The department could begin handing over counterintelligence and foreign intelligence related documents as soon as this week, the chairman, Representative Adam B. Schiff, Democrat of California, said Wednesday morning. The action prompted him to cancel a committee meeting scheduled for later in the day at which Democrats had planned to vote on an unspecified “enforcement action” to increase pressure on the department.
Mr. Schiff’s subpoena is broad, encompassing Robert S. Mueller III’s full report, its underlying evidence and the intelligence-related materials his investigation produced. But in an effort to find an initial compromise, Mr. Schiff said he would accept documents in 12 narrower categories, though he has not specified publicly what they are.
Speaking with reporters a short time later, he said the initial compliance “does not obviate the need for the subpoena.” He added: “We will keep that in force until we get all the documents we are seeking.”
The détente — however long it lasts — stands in sharp contrast to relations between the Justice Department and the House Judiciary Committee, where tensions over a similar subpoena for Mr. Mueller’s full report and evidence quickly escalated. Unable to reach an accommodation, the Judiciary Committee moved this month to hold Attorney General William P. Barr in contempt of Congress and President Trump invoked executive privilege, walling off the materials they wanted for an investigation into obstruction of justice and abuse of power.
It is unclear if the department will reconsider Mr. Trump’s privilege claim going forward. Democrats plan to challenge it in court.
Still, the de-escalation comes as liberal Democratic lawmakers are increasingly restless over the administration’s stonewalling of congressional requests and subpoenas, and a growing number have begun calling for the opening of an impeachment inquiry. The cooperation will likely strengthen the hand of Speaker Nancy Pelosi and her allies, who have argued instead that Democrats should stay the course of their current no-impeachment strategy.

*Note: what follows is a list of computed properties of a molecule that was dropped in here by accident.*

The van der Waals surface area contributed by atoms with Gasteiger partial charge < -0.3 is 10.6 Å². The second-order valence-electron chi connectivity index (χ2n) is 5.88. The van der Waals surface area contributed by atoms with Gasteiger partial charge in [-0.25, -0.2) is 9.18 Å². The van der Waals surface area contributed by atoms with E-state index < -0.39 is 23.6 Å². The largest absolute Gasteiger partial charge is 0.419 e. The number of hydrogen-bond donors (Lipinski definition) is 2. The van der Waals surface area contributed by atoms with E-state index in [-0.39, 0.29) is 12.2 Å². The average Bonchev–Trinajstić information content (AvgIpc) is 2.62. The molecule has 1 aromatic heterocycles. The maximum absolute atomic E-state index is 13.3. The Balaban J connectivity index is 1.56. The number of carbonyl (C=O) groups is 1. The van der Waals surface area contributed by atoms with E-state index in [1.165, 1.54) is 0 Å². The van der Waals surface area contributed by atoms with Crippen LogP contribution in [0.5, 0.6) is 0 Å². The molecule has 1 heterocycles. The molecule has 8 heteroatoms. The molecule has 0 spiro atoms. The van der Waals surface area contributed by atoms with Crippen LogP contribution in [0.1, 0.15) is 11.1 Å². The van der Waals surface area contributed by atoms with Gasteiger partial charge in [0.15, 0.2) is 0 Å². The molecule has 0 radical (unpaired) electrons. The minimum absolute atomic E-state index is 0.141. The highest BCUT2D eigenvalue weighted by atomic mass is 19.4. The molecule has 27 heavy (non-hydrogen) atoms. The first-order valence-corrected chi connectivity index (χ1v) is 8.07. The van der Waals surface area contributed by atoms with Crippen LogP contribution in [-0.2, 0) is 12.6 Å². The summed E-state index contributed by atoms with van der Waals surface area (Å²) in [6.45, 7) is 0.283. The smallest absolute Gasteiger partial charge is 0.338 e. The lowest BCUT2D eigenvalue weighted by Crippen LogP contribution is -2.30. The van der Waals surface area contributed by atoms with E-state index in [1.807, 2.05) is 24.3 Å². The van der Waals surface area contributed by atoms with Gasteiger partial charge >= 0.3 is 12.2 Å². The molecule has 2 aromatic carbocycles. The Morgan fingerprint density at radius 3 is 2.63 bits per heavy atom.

The Justice Department wrote in a letter to Mr. Schiff on Tuesday that it was already in the process of locating and reviewing materials related to the 12 categories and could make them available in “relatively short order.”
But the department has stated that it would comply in this way only if the committee did not proceed with the previously scheduled vote on its enforcement action.
“The proposal set forth above represents a good-faith effort and extraordinary accommodation of the committee’s request for information by proposing a realistic process to provide the committee with information pertaining to counterintelligence and foreign-intelligence activities related to the special counsel’s investigation,” Stephen E. Boyd, an assistant attorney general, wrote in the Tuesday letter.
The department said it was also willing to allow all members of the Intelligence Committee to view a limited redacted version of the first volume of Mr. Mueller’s report. It had previously allowed only a handful of lawmakers in both the House and Senate to see those materials.